The invention can also comprise a unit containing a multitude of pressure vessels, also referred to as a multiautoclave. The multiautoclave has typically from 10 to 10,000 or more small, separate chambers that retain a vessel, each typically with a volume of from 0.001 to 10 ml. The multiautoclave may be composed of a base having bores that define the chambers and optionally extend completely through the base. Where the bores extend partially through the base a single plate will cover the top to maintain pressure within the vessels. When the bores extend completely through the base a set of plates will cover opposite faces of the base. Each vessel is removably secured within a bore of the base and optionally a thin laminate may be sandwiched between the base and either plate to improve the pressure seal.
As summarized above, the invention is a method of making an array of materials. The method uses at least a first and second vessel. The vessels are described below in greater detail. It is preferred that a greater number of vessels be used in order to enhance the efficiency of the method. Eight, sixteen, forty-eight, ninety-six, or a greater number of vessels may be used. The number of vessels may extend into the hundreds, thousands, or ten of thousands. The vessels are removably located about a base or framework.
In one embodiment of the invention, materials are made in quantities suitable for research and development experiments. For example, material may be made in quantities ranging from milligrams to grams. The vessels in this application may have a maximum inner diameter of about 10 mm. Multiple vessels are used in an application, and typically, 8, 48, 96, 188 or more vessels are removably located about a base.
The vessels provide several advantages over previous equipment with the most important being the simple means of removing the vessel from the base. This allowed for a greater degree of flexibility in that different vessels may be grouped for different types of experiments. Another benefit is the ease of extracting solid products from the separate reaction vessels as compared to extracting multiple solid products from a unitary device. Yet another advantage is the significantly reduced chance of cross contamination between runs using the multiple pressure vessels. Small vessels may improve operations by eliminating the need to clean small confined regions on plates and thereby eliminating the risk of undetected contamination compromising future experiments. The individual vessel may also be used to weigh the reagents and or products to a high degree of accuracy. The vessels may also provide an alternative approach to product recovery through using ports 26 in the base 22. Vessels containing synthesis products may be pressed out of the bores of the base using an extraction device which is discussed in greater detail below.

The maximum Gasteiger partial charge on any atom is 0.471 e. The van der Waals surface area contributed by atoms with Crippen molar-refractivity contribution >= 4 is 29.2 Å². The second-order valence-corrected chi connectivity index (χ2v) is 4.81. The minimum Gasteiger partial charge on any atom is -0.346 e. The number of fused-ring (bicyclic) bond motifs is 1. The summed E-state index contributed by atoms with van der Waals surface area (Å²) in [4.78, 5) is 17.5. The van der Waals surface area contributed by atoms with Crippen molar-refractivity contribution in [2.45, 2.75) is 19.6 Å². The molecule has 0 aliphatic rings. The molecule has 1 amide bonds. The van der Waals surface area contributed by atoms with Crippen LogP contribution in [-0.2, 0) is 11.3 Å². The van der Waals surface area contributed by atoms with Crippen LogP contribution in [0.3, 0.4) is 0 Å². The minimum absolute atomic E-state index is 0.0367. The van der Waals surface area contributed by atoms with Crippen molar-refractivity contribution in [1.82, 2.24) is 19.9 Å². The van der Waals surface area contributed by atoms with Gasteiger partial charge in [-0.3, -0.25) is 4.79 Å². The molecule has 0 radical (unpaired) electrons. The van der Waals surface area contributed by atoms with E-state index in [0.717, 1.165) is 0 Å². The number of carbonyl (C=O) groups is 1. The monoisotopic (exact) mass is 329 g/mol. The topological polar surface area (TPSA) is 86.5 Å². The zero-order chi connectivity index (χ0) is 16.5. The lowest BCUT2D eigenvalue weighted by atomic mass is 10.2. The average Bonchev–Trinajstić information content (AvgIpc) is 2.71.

At least one component of a first material is introduced into a first independent vessel, and at least one component of a second material is introduced into a second vessel. The components may be introduced serially to each of the vessels, or simultaneously to the respective vessels. Additional components may also be added to one or more of the vessels. Multiple components may be mixed together and added to a vessel, or may be introduced to the vessel separately. When multiple components are each introduced to a single vessel separately, the multiple components may be introduced sequentially or simultaneously. The same or differing amounts of components may be introduced to the vessels. The materials may be inorganic or organic. Preferred materials include zeolites, ceramics, composite materials and the like. The term different materials is meant to include materials produced from the same components. For example, varying the amounts of the components or the order of addition of the components, although the identity of the reactants remains the same, may results in different product materials.
Various different techniques may be used to introduce the components to the vessels, such as manual methods and automatic methods. The components are preferably introduced to the vessels in measured amounts, the measuring may be contemporaneous with the introduction, before the introduction, or after the introduction. One embodiment may use a dispenser such as a pipette, micropipette, or a powder doser. It is preferred that the dispenser be automatic, but is not necessary.